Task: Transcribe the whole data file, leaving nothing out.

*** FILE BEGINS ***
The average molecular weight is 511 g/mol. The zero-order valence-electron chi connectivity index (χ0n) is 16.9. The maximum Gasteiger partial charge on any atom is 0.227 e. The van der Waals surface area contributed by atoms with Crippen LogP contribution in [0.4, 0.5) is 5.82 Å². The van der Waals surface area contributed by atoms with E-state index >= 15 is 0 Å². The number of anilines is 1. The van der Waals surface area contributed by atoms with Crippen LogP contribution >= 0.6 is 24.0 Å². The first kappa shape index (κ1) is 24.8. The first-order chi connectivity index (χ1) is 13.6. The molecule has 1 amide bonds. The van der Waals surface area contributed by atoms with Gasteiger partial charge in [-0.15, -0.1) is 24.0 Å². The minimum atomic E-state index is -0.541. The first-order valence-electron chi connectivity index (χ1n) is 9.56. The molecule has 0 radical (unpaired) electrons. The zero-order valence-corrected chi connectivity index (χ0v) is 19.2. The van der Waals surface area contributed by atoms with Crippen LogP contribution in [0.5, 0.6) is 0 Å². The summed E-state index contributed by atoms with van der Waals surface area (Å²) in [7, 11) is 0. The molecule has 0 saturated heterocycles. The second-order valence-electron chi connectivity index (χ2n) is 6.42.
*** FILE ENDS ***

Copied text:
The average molecular weight is 511 g/mol. The zero-order valence-electron chi connectivity index (χ0n) is 16.9. The maximum Gasteiger partial charge on any atom is 0.227 e. The van der Waals surface area contributed by atoms with Crippen LogP contribution in [0.4, 0.5) is 5.82 Å². The van der Waals surface area contributed by atoms with E-state index >= 15 is 0 Å². The number of anilines is 1. The van der Waals surface area contributed by atoms with Crippen LogP contribution >= 0.6 is 24.0 Å². The first kappa shape index (κ1) is 24.8. The first-order chi connectivity index (χ1) is 13.6. The molecule has 1 amide bonds. The van der Waals surface area contributed by atoms with Gasteiger partial charge in [-0.15, -0.1) is 24.0 Å². The minimum atomic E-state index is -0.541. The first-order valence-electron chi connectivity index (χ1n) is 9.56. The molecule has 0 radical (unpaired) electrons. The zero-order valence-corrected chi connectivity index (χ0v) is 19.2. The van der Waals surface area contributed by atoms with Crippen LogP contribution in [0.5, 0.6) is 0 Å². The summed E-state index contributed by atoms with van der Waals surface area (Å²) in [7, 11) is 0. The molecule has 0 saturated heterocycles. The second-order valence-electron chi connectivity index (χ2n) is 6.42.